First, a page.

Would you have believed it a year ago? Real life science fiction – closed borders, cancelled international flights, and nationwide lockdowns. For the Good Heavens team the virus has meant quiet time after an amazing and busy summer on Great Barrier Island. But we’re missing star- and planetgazing, and you, our stargazers. So this May, we are taking you planetgazing, no telescope or binoculars required. A bonus: for observing our biggest planets with the naked eye, no dark sky sanctuary is required, as these planets are bright enough to see even in light polluted skies.
Venus, Evening Star
Have you been going to bed earlier? And rising earlier, too? We have! And as we’ve been enjoying some naked eyeplanet gazing in the evening and even in the early morning, we’d like to share with you how to spot and recognise these beauties, too.
The easiest to observe is the ‘Evening Star’ Venus, after sunset in the northeast. Venus is the brightest object in the sky after our Sun and Moon. Named after the goddess of love, she’s a stunning sight. She has a dense and toxic atmosphere, just like some other goddesses we know, 😉 and she reflects the light of the Sun beautifully.
Spot her soon. She will be visiting around dinner time for just a few weeks more. Then Venus leaves the evening sky altogether, to appear again as the Morning Star in June/July. So grab your chance now.
Venus is relatively close to Earth at present, in our respective orbits around the Sun. Recently, Venus was only around 40 million kilometers away. Once she gets to the opposite side of the Sun, relative to Earth, she’ll be around 260 million kilometers away.
When and where to look
Three other planets are easily visible to the naked eye right now. They are really cool to look at, especially once you know where they are and what they are. Realising what you are looking at can give an awareness of the magnitude of our solar system, and of our place in the universe. As luck would have it, these planets are visually incredibly close together at present, and thus easy to spot.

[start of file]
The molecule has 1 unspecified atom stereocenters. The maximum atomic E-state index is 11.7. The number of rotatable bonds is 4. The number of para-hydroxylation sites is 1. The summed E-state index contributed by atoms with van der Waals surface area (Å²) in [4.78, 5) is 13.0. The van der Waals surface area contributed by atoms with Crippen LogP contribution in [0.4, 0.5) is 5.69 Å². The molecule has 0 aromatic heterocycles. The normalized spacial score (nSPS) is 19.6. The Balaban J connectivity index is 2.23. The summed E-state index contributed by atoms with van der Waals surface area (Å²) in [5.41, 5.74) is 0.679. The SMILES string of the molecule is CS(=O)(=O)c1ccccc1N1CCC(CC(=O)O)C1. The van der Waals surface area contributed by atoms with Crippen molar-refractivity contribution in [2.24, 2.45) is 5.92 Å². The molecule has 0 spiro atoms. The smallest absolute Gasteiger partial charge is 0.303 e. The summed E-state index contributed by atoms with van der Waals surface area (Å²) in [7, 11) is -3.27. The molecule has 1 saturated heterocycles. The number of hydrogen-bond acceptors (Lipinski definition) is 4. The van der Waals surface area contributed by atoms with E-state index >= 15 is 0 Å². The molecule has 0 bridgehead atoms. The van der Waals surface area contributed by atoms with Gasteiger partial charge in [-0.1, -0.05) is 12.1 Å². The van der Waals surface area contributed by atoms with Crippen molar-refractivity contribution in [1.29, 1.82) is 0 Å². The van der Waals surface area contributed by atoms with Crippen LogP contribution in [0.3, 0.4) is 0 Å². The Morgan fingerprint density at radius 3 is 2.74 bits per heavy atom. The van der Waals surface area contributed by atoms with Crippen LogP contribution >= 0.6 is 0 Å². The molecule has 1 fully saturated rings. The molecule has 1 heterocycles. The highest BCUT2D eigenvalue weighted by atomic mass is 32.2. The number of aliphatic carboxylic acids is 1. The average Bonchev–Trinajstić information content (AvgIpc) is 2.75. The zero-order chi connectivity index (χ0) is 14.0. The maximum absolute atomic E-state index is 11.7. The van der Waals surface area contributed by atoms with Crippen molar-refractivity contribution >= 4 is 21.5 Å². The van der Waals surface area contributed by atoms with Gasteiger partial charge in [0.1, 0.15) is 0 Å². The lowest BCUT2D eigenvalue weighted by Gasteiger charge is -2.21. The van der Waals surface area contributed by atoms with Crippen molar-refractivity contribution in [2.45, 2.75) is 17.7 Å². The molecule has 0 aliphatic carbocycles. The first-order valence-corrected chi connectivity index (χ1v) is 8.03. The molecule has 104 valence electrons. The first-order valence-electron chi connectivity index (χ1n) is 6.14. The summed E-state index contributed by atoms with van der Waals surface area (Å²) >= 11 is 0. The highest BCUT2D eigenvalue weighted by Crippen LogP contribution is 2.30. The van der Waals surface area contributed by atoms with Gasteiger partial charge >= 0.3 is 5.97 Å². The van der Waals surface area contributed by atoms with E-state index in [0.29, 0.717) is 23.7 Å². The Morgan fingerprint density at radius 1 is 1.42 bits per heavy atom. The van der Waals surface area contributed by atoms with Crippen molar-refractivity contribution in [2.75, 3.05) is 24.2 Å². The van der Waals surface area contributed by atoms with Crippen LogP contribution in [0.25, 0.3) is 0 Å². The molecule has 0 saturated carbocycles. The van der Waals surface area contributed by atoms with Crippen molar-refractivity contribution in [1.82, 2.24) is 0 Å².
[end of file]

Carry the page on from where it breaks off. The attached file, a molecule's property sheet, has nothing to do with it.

Look up at the sky around 6am, or earlier if you wish, to see this planet line up. In New Zealand, they’re visible straight above us, slightly more to the west as the month progresses, and sit further to the east earlier in the night.
So what does the planet combo look like? Look for the three brightest ‘stars’, just north of overhead or slightly to the West for those of us in the Southern Hemisphere. As our solar system planets are so much closer to us than any of the stars, apart from our Sun, they are a lot more visible, even though they haven’t got their own source of light.
Jupiter, bright and white giant
I’ve taken a Stellarium snapshot of the planets for you on 5 May 2020. Furthest to the west, or left in the photo, is Jupiter. This is the brightest planet with the whitest light. Jupiter is also the largest planet in our solar system – 1300 earths could fit into it. And its average distance to Earth is around 700 million kilometers.
Through our telescopes, you’d be able to see the bands on its surface, but to the naked eye, it just looks beautiful and bright.
Jupiter is closely followed by Saturn, the dot closest to the middle of the photo, which to our eyes has a slightly golden hue. Saturn is roughly twice as far away from us as Jupiter, around 1400 million kilometers. If you looked through a telescope, you would be able to see Saturn’s rings.
And Saturn in turn is followed by Mars. A close neighbour to us, like Venus. Of all the planets, Mars has the most colour, because of the iron oxide on its surface. Check if you can see why it’s called the red planet. Mars is roughly between 80 and 400 million kilometers away from the Earth, and is getting closer to us at the moment. It will be closest to Earth (perigee is the term used by astronomers) on 6 October this year. The visual size and brightness of Mars increase when it gets closer, so keep an eye on it as we are catching up with this planet in our orbits around our Sun and see it glow and grow!
See you under the stars!
We would love to think that you are observing these planets with us in the coming weeks, or even months, as they gradually appear earlier in the night, and then into the evening sky.
We’ll be looking forward to watching these planets with you in our super dark Dark Sky Sanctuary sky, whether you want to come planet- and stargazing with Good Heavens this year, if you are living in New Zealand, or a bit further in the future if you are living elsewhere on our own beautiful blue and green planet.